I went to my high school reunion last Saturday night. Class of 1976–35 years ago.
We were a fractured class and I know that most of us left our small, private school with a sense of relief that those days were over.
Let me tell you how it began.
Private schools have long been part of life around here. Generations of families are loyal to one school or another. I would’ve loved to have gone to the school that my grandmother, father, brother, uncle and a host of cousins attended, but it was boys only at the time and that made it off limits.
There were several venerable girls-only schools around, but they weren’t right either.
Then my parents learned that a friend of the family was starting a new school. A co-ed venture that would offer a well-rounded experience with emphasis on academics, athletics and spiritual life.
It was going to be a grassroots effort with no frills for the first few years. There was no cleaning staff and we students spent the last 15 minutes of the day doing chores. There was no cafeteria and the first year we either brought our lunch or placed an order first thing in the morning for McDonald’s. There was a strict dress code, and now I know that uniforms would’ve made our lives much easier.
At first there were only 4 classes–7-10 and about 150 kids. There were 9 faculty. The football team practiced in a cow pasture and one classmate who lived adjacent to the school was regularly pulled out of class to round up her horses that were loose on the grounds.
The years went by and the school grew. Faculty were added. New buildings were built. And somewhere along the way the “spiritual” aspect became a little more pronounced. It was always a little more evangelical and Jesus-freakish than I and many of my friends were comfortable with.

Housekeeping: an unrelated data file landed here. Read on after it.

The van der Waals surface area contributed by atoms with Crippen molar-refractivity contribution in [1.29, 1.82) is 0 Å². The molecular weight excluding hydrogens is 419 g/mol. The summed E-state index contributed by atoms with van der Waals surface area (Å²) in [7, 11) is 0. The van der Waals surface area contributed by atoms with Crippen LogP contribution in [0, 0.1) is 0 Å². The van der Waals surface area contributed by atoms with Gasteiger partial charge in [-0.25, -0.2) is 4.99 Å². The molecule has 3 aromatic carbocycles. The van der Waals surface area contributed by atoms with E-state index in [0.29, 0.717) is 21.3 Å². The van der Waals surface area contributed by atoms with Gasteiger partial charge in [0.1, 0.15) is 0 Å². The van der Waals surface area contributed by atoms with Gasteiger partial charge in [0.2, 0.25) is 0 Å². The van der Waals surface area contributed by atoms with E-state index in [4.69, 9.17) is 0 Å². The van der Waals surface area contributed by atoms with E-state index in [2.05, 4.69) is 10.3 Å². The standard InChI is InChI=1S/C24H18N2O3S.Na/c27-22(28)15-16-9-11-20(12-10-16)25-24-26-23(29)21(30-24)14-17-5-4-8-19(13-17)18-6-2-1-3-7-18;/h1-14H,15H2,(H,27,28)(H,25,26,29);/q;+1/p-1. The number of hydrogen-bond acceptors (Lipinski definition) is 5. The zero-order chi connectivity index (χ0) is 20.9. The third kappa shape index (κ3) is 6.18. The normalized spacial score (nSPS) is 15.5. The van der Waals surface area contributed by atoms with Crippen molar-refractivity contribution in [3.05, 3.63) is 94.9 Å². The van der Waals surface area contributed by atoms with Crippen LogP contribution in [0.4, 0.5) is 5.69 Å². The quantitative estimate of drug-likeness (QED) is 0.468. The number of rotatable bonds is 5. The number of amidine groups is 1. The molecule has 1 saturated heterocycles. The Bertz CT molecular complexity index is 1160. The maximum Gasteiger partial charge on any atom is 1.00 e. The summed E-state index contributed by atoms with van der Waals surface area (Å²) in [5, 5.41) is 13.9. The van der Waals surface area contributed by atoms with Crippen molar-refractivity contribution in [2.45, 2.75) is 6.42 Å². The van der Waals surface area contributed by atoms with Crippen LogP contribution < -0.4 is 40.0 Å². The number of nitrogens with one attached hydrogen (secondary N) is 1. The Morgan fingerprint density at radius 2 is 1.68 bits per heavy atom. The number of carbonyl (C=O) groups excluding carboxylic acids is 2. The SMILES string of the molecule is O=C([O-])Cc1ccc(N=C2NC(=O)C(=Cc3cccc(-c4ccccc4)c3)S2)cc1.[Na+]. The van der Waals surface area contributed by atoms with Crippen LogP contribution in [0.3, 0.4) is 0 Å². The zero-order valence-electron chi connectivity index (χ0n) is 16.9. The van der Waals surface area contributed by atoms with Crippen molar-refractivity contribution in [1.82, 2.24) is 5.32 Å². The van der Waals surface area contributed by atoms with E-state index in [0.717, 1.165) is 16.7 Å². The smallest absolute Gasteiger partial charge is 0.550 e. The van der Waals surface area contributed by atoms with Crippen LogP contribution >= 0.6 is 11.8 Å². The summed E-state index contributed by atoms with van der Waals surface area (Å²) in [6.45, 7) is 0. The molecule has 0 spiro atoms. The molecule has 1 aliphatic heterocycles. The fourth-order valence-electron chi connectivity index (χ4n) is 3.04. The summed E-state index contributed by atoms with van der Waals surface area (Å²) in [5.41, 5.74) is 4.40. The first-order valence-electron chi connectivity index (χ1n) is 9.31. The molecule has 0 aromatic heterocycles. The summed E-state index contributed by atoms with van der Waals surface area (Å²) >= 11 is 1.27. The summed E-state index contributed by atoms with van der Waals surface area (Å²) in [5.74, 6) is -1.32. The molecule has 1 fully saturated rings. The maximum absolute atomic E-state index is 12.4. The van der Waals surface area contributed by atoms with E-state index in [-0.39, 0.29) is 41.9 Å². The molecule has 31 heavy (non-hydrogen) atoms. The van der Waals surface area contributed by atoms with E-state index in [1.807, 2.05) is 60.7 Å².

By the time we were seniors, our class was clearly divided–at least in my recollection. Cynics on one side. Optimists on the other. When it came time for our senior trip the school decided that our class, unlike all the others, would go to a state park about 75 miles away instead of Florida.
So we weren’t in a very good mood.
Then it rained.
So there was a collection raised and one boy who was of legal age (18 back then) drove to the nearest liquor store.
You can guess what happened next.
About half of us were sent home. I actually think we were the lucky ones. There were meetings with parents and there was even talk that we wouldn’t be allowed to graduate.
But in the end, we did graduate. And off we went, all too glad to have that episode over.
But isn’t it funny how you forgive and forget over time? I was genuinely glad to see the people I will always think of as boys and girls. Most of us were together for 6 years–the first class to go all the way through from 7th grade to 12th.
As one classmate put it Saturday, he didn’t appreciate the school then, but he certainly does now.
Here’s what I appreciate–no one at the school had a locker. We all had little cubby holes. We left our purses there most of the time and our books too. We didn’t worry one bit about someone stealing our stuff–it wasn’t even a possibility.
35 years is a long time. But the girls who were sweet then are still sweet today. Pretty ones are still pretty. Jocks still have the athletic air and the ones who were funny and smart are still funny and smart.
Here’s to seeing you all again for 40.